PILKINGTON: If we have some kind of philosophy, it might be about uniting the people in some way or trying to overcome the divisions. But the media fuels divisions, and politics fuels divisions in a way that’s really unhelpful. And I think music can be something that unites. Although I’m sure people have divided opinions on our music, the idea, in general, is that we could all be working together much better, with more understanding and more empathy, instead of fighting.

DAVIES: And I think Sally and Richard came up with a very beautiful response during lockdown with their duo Bulbils. They recorded over 40 albums together, and they were a real tonic at the beginning of lockdown for me. I found them really helpful.

IE: Forty? Really?

DAWSON: Yeah. When lockdown happened here in Newcastle, we made this lockdown pact — we were trying to record an album a day, but we slowed down quite quickly. We only made 49 albums. And they’re short albums, and quite simple, as well — very simple music, with a lot of drone stuff and very synthy and kind of rough. But we slowed down in June, July, and now we’re gonna make one more, so we’ll round out at 50. We were meant to be touring my 2020 album, but we suddenly found ourselves with a lot of time on our hands. But this whole lockdown situation has forced people to confront and reassess the value systems in their lives. And I think we identify with — or make our identities through — our work a lot of times, and that’s quite a tenuous thing for any artist. And I was thinking about that and watching a lot of David Lynch movies, and you get to a certain age, and you start to ask yourself, “How can it be worthwhile to still stay in this fight? Because it really feels like a losing battle at the moment.” But then you realize that maybe the losing battles are the only ones worth fighting. But we wanted to make music that was very practical and useful to people, music to relax them. We started with very simple long drones that were quite mellow, and there four or five albums like that. Then we just started exploring more — we made some purely acoustic albums with just gongs, and some with beats that sound like Kraftwerk. With each one, we tried to change up something about the arrangement of instruments or the way that we did it, just to keep it fresh for us. And sometimes we had vocals, but wordless ones — Sally would do a lot of ‘Ah-woo-oohs.’ But it was mainly instrumental stuff, and it was more about trying to maintain contact with people and offer some sort of solidarity in these really scary times.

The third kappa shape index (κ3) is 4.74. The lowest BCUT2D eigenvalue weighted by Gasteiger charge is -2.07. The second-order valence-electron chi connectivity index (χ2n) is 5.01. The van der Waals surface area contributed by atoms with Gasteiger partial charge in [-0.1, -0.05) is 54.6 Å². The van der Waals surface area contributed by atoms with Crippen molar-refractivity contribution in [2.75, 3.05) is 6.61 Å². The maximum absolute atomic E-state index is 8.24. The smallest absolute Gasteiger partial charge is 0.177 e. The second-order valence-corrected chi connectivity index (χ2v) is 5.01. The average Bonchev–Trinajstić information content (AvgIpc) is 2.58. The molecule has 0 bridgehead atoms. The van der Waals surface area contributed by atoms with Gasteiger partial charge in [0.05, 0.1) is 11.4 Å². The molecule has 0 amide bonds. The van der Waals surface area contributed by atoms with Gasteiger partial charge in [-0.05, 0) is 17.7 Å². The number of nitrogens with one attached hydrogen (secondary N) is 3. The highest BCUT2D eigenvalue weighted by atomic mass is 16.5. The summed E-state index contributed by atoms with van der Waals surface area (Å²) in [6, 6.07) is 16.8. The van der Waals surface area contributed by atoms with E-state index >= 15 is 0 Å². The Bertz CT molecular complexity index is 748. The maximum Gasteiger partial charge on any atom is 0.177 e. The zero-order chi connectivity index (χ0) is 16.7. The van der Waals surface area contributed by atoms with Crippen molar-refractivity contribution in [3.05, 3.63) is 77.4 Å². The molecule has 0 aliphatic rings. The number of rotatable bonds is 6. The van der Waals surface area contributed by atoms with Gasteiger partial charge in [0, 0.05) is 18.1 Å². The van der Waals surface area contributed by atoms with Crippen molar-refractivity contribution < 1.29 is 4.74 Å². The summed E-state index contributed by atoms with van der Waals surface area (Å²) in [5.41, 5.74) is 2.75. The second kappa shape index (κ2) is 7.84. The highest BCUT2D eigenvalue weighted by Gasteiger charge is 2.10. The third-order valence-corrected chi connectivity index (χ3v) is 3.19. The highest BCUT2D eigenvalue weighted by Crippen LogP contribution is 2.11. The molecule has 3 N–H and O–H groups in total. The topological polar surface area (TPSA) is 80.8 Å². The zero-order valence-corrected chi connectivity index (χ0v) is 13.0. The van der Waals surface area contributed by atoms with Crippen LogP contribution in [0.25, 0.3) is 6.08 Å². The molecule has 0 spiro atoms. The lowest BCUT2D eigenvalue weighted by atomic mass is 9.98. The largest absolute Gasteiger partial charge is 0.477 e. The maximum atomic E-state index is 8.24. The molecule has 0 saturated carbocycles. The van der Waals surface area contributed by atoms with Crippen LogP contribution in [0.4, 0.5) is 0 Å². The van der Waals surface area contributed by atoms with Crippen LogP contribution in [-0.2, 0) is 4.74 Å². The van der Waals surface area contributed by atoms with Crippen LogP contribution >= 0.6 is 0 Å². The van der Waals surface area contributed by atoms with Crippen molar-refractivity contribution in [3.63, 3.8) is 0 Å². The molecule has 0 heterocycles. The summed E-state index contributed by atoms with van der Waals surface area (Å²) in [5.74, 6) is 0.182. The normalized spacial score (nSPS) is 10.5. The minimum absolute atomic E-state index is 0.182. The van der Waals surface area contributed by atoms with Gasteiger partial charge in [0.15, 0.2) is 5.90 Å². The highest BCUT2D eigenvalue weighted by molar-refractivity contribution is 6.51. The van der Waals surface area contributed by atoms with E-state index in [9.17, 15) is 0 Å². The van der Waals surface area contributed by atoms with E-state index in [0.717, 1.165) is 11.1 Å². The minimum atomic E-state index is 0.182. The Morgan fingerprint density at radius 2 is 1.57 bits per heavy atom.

IE: There’s a hint of the extraterrestrial in Hen Ogledd’s work. Do you think — as some do — that aliens have periodically tried to help steer mankind away from its own destruction?

DAWSON: Well, the idea that aliens would be a threat to us just doesn’t seem very likely to me. Because if they had the technology to get here, they must have somehow solved the problem of fighting amongst themselves to get that far. So they’ve realized the folly of violence. So aliens don’t worry me, and they’re probably already here among us. They might even be in our band!

IE: Does Hen Ogledd have hope for humanity? Or are you providing a quirky, lovable soundtrack for the end?

DAWSON: I guess it goes back to that thing I said before, where — even if it’s a losing battle — then that’s all the more reason to fight it. But I do have hope. And if we didn’t have hope, we wouldn’t have made the record. So I hope the record can offer some optimism. We don’t want to get too lofty, and at the same time, we don’t have to talk about things just using political language. So this is our way of saying how we feel. And a lot of it is filled with hope and is about not giving up.

– Tom Lanham